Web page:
17 DC SputteringLow concentrations of electrons -> few collisions -> large voltage here0.1 –10 mme-The source of material to be depositedI+low e--conc.e- collide with Ar atomsexcitation=glowConductive !Ar ions (+) strike the target and sputter ions electrons do not have high energy yet dark glow anode sheath.(Crookes dark space)ions+ potentialpositive potential (form next to each surface = anode)I+ and e- strike the surface:µe larger (smaller mass than for ions)more electrons than ionsE field due to charge imbalance Vp (10 V develops) to decrease e- accumulationIons get neutralized by e- and diffuse to the wafer surfacesecondary electrons!They sustain the plasmaVery small sputtering at the anode can be used for bias sputtering and ionized sputtering
18 Sputtering Cathode DC Sputtering CONDUCTOR secondary electrons 10-20 eVelectrons sustain the plasma - ionization of the gasCan be incorporated in the filmdesorption (small)Bombardment by I+ , e- charges and neutralsadsorptionWAFERSmigrationheatingcan be used in hot sputterreflowReactive SputterDeposition = add gas:. N Ti N. O Ti O2
19 SPUTTERING YIELDNeutralmuch smaller differences in sputtering yields then in partial pressures of components (target) in evaporation+TargetgasTarget atomEffect of mass (gas) & EnergyTiWsteady state sputteringEffect of mass (target)implantation
20 - V1/V2=(A2/A1)m + RF Sputter Deposition Dielectric Instead of DC: 13.6 MHz RF coupled capacitively to plasmaDC sputter cannot be used for dielectricssecondary e-plasma extinguished (VZ ) in 1-10µse- charge on electrode (e- are fast so they keep up with RF)Moree-on the walls-charge built-uppotential VPpotential@ the target ( area)faster, smallertenths of voltsA1A2several 100VwafersFor A1=A2 Ions would bombard the target and the deposited layerV1/V2=(A2/A1)mm=1-2= NON-CONDUCTINGA2Oscillating (with RF) e-ionization yieldpressurecan be usedlarge A1 area+magnet e- trajectory Magnetron Sputter Deposition have better ionization yieldsdeposition rates (10-100X)better film quality (Ar needed)use in DC & RF ( heating of the target since I )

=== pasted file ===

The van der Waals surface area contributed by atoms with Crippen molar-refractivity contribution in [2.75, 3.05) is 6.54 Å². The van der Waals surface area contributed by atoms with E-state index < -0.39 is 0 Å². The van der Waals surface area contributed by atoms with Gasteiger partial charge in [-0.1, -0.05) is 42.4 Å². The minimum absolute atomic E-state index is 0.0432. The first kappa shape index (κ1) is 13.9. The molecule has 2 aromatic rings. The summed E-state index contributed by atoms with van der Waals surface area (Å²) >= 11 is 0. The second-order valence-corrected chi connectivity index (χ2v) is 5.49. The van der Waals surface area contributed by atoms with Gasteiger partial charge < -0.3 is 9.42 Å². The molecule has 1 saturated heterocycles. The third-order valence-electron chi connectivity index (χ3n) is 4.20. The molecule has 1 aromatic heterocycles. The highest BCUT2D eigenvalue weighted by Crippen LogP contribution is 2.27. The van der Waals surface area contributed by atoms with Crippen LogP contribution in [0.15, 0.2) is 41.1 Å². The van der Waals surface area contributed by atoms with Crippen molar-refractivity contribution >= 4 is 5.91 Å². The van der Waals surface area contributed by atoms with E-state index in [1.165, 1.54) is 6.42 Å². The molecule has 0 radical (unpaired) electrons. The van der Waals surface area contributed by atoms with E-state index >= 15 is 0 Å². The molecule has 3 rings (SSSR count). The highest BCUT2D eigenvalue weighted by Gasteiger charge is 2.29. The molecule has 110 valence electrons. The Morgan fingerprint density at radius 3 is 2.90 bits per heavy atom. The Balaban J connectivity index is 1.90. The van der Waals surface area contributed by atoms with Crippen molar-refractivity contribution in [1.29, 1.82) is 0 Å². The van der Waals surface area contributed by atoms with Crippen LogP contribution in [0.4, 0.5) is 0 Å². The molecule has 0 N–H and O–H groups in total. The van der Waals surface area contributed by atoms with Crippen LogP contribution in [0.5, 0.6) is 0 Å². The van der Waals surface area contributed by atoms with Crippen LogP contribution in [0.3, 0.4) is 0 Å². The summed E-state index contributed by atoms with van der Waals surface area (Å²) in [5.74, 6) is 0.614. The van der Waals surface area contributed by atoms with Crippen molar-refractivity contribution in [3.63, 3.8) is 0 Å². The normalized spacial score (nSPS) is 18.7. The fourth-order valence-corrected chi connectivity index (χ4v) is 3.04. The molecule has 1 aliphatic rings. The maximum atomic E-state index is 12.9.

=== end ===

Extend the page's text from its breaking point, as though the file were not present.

21 BIAS SPUTTERING - Small (-) Bias @ the Wafer Chuck 50 – 300V on wafers – 2000V on targetFor :precleaning = sputter etchbetter planarity step coverageproperties (stress, compos.)Not used much particulates from flakingUse High Density Plasma CVD instead orCollimated Sputtering and Ionized SputteringWider arrivalsmallinextended sources = not point sources evap;in point sourcesCollimate the beam by using holes to direct the ions to the wafers : that u
23 VARIOUS DEPOSITION TECHNIQUES mass transfer regimeT oxide evaporationCl- cleaning (HCL etc)0.5 – 2 torr – 200 torr!VLSILow T: -Si instead of poly_Sigive better step coverage than sputtering& better doping controlSelectivity with Cl, poor for SiHCLConditions: density of SiO2, step coverage, contaminations (C, H, N) all that determines T, pressure and gas used.TEOSporous BPSG 4-8% B, P)reflow for planarization, steam, N2LPCVD (conformal, °C)Barrier! Al – TIBA or DMAH Al-HC - better rCu or Al-Cu sputtered on CVD Al 400 0Cplugs= salicide400 – 7000C
24 Polysilicon @ low T amorphous Si As, P the grain boundariesr ( B does not ! )columnar structure625 °CAs & P deposition rate of poly – Si use doping after poly depositionB Vpoly - Si